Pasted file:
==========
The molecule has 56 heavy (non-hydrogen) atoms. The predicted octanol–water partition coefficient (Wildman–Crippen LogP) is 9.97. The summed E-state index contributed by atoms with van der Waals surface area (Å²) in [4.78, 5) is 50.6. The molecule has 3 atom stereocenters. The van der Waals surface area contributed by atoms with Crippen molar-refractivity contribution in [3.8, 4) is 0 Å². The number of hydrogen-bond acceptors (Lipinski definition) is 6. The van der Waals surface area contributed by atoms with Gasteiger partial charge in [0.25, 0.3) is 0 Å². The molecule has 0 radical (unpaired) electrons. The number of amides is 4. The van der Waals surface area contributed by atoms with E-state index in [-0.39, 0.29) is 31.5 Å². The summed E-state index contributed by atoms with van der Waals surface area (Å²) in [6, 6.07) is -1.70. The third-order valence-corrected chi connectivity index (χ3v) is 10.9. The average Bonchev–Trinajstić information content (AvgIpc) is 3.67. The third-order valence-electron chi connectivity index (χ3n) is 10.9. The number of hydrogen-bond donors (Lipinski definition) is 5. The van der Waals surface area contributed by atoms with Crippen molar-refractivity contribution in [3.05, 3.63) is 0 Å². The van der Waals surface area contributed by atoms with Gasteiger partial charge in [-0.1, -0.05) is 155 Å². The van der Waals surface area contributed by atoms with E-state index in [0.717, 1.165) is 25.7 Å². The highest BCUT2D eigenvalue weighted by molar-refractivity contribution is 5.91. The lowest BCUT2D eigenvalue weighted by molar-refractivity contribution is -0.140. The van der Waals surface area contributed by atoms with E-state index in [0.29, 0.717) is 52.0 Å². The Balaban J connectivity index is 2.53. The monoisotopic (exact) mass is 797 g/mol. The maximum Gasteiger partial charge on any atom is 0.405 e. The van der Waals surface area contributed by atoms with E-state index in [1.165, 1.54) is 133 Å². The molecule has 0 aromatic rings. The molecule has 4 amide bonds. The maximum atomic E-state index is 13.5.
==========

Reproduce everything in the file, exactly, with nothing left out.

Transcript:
The molecule has 56 heavy (non-hydrogen) atoms. The predicted octanol–water partition coefficient (Wildman–Crippen LogP) is 9.97. The summed E-state index contributed by atoms with van der Waals surface area (Å²) in [4.78, 5) is 50.6. The molecule has 3 atom stereocenters. The van der Waals surface area contributed by atoms with Crippen molar-refractivity contribution in [3.8, 4) is 0 Å². The number of hydrogen-bond acceptors (Lipinski definition) is 6. The van der Waals surface area contributed by atoms with Gasteiger partial charge in [0.25, 0.3) is 0 Å². The molecule has 0 radical (unpaired) electrons. The number of amides is 4. The van der Waals surface area contributed by atoms with E-state index in [-0.39, 0.29) is 31.5 Å². The summed E-state index contributed by atoms with van der Waals surface area (Å²) in [6, 6.07) is -1.70. The third-order valence-corrected chi connectivity index (χ3v) is 10.9. The average Bonchev–Trinajstić information content (AvgIpc) is 3.67. The third-order valence-electron chi connectivity index (χ3n) is 10.9. The number of hydrogen-bond donors (Lipinski definition) is 5. The van der Waals surface area contributed by atoms with Crippen molar-refractivity contribution in [3.05, 3.63) is 0 Å². The van der Waals surface area contributed by atoms with Gasteiger partial charge in [-0.1, -0.05) is 155 Å². The van der Waals surface area contributed by atoms with E-state index in [0.717, 1.165) is 25.7 Å². The highest BCUT2D eigenvalue weighted by molar-refractivity contribution is 5.91. The lowest BCUT2D eigenvalue weighted by molar-refractivity contribution is -0.140. The van der Waals surface area contributed by atoms with E-state index in [0.29, 0.717) is 52.0 Å². The Balaban J connectivity index is 2.53. The monoisotopic (exact) mass is 797 g/mol. The maximum Gasteiger partial charge on any atom is 0.405 e. The van der Waals surface area contributed by atoms with E-state index in [1.165, 1.54) is 133 Å². The molecule has 0 aromatic rings. The molecule has 4 amide bonds. The maximum atomic E-state index is 13.5.